ADVANCES in the performance of future lupin varieties are set to take a significant leap forward, with the development of two new molecular maps to aid plant breeding.
The Department of Primary Industries and Regional Development (DPIRD) has updated the ultra-high density consensus genetic map, in addition to developing a physical map for narrow-leafed lupins.
DPIRD’s research and collaborations, with the support of the Grains Research and Development Corporation, have established Australia as a world leader in lupin molecular genetics.
DPIRD senior research officer Huaan Yang said the two maps would provide plant breeders with greater confidence in the accuracy of the data used to produce new high-performance lupins, tailored to the environment.
“The dense, high quality data in the genetic and physical lupin maps provides the fundamental building blocks from which to develop new higher yielding varieties with greater resistance to pests and diseases,” Dr Yang said.
“This new genetic data will boost future lupin breeding technology, delivering a resource to integrate genomic selection into lupin breeding that is on-par with breeding approaches in other mainstream international food crops.”
The latest developments build on an initial draft lupin genome sequence published in 2013 and the comparative genomes of another 18 lupin lines that were re-sequenced in 2015.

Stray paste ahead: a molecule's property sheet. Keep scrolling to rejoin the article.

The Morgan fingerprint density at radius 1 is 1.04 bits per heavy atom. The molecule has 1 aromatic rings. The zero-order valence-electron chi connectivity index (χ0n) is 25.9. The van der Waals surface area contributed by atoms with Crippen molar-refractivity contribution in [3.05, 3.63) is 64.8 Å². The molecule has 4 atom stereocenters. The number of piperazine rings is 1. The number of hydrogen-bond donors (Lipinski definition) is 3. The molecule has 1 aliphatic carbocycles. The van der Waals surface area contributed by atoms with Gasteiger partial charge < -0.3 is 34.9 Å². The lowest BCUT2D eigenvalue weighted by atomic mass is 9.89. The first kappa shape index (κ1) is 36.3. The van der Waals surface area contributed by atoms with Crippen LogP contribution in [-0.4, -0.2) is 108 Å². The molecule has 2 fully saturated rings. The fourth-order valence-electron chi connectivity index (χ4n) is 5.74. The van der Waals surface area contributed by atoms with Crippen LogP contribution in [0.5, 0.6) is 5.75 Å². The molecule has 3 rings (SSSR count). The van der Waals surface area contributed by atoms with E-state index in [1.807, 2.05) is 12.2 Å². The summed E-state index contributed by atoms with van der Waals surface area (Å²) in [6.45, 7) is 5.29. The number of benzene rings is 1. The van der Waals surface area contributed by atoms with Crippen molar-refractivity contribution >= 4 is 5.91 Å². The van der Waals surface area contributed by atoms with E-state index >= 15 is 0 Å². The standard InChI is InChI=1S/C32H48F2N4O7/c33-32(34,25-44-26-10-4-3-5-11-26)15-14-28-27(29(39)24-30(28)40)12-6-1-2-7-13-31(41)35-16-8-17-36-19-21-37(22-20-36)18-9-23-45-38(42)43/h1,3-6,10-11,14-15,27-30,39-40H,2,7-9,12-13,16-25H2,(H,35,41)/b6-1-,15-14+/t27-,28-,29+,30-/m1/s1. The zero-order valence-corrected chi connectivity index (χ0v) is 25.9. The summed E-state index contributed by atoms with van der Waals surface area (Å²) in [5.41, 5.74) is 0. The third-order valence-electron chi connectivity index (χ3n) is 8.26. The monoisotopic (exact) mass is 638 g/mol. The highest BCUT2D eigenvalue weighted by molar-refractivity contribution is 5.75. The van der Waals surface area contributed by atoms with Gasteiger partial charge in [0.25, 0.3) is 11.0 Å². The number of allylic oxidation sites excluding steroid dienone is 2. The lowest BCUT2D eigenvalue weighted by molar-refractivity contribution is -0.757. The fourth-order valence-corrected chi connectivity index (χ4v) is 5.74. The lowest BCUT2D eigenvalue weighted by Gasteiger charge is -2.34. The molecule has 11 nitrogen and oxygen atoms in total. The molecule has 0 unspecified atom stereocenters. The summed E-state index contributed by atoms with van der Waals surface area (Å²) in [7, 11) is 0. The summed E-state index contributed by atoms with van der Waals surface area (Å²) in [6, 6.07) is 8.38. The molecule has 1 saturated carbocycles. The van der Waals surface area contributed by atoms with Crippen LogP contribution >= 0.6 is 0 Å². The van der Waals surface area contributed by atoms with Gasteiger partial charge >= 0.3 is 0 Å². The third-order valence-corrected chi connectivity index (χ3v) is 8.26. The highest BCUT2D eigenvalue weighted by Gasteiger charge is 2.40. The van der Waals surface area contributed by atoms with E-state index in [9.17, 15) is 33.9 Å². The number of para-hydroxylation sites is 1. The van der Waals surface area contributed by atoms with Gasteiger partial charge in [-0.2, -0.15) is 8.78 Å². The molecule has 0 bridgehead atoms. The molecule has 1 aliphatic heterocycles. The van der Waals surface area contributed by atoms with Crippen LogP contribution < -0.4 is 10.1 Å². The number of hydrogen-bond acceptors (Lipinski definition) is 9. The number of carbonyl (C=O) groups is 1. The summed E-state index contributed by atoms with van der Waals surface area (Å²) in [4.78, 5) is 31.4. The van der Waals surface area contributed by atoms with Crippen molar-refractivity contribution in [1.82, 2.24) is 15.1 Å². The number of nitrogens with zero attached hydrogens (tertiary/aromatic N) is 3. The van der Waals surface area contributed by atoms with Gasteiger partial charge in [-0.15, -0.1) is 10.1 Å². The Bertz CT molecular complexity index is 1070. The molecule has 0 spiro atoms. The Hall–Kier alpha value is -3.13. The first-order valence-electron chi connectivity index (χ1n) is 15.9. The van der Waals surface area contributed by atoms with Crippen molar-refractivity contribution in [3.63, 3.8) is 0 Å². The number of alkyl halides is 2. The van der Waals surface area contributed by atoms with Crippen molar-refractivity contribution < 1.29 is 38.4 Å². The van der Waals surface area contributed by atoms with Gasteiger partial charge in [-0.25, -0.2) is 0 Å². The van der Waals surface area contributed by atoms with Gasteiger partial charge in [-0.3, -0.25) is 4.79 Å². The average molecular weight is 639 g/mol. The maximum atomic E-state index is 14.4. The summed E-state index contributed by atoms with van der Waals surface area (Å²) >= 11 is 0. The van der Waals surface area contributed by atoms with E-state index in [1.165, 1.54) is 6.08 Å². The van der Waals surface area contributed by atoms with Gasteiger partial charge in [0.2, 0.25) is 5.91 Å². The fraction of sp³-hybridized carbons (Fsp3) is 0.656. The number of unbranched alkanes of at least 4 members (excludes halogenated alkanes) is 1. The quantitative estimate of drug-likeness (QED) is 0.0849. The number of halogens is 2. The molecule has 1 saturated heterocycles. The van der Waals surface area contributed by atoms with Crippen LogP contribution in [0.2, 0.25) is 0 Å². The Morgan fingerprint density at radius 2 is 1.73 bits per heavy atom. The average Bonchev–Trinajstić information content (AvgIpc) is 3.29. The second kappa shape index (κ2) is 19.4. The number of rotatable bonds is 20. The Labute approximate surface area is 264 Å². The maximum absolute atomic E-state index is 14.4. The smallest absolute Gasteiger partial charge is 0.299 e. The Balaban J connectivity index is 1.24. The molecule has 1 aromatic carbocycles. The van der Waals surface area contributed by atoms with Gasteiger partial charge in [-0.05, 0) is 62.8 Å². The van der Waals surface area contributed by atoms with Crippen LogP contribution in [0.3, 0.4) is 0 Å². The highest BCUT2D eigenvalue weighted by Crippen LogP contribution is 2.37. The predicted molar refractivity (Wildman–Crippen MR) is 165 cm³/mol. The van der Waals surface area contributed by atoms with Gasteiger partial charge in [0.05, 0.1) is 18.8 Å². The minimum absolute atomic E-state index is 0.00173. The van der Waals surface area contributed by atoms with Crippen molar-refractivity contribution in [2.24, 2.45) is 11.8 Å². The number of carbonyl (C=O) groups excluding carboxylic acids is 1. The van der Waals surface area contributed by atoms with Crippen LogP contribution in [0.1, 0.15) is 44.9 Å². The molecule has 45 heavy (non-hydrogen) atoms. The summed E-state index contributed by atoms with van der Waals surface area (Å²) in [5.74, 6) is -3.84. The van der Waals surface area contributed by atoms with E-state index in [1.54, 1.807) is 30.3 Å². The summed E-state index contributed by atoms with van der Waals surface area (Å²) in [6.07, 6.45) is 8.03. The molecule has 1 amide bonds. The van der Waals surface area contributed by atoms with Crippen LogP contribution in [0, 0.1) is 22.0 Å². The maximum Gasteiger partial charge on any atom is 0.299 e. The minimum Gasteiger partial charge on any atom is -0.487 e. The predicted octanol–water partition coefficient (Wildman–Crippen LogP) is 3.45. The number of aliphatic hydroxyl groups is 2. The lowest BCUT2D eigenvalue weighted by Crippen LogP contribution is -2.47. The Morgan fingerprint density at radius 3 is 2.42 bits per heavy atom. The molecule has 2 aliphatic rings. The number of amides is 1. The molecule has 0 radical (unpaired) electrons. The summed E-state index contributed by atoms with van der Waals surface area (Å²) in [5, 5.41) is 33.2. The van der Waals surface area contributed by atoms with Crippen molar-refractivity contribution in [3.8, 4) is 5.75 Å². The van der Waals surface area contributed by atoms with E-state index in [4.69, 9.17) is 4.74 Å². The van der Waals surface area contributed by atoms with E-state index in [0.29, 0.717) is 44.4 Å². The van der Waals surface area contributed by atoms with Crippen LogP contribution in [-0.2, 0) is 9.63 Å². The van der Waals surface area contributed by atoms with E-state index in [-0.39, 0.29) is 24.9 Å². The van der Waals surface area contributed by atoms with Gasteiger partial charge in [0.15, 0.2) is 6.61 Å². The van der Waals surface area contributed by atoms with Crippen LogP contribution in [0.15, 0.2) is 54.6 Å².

The updated ultra-high density consensus genetic map incorporated DPIRD’s previous work, as well as research by The University of WA, the CSIRO and from Poland.
Dr Yang said the ultra-high density genetic map was far more detailed than previous versions, providing plant breeders with greatly enhanced tools to work with genes of breeding interest.
“We have discovered 19,000 new molecular markers across the lupin genome, which, when integrated with data from previous maps, has enabled us to establish a more dense and complex genetic map for lupins, comprising more than 34,500 markers,” Dr Yang said.
“The quality of this map is particularly high, as the DNA sequence for each of those markers has been located on the genome sequence assembly – physically within the chromosomes.”
DPIRD researchers, working with scientists at Murdoch University and the Beijing Genome Institute, used the ultra-high genetic map to update the physical map of lupins.
“While the genetic map provides ‘signposts’ to the molecular markers and the approximate distances between genetic traits, the physical map goes to the next level to provide the actual distance along the DNA sequence for each chromosome,” Dr Yang said.
“The new maps will enable plant breeders to use molecular marker technology to pinpoint the genes that determine key traits with greater applicability and precision – enhancing the potential development of new varieties.”
p More information:visit agric.wa.gov.au and search for lupin.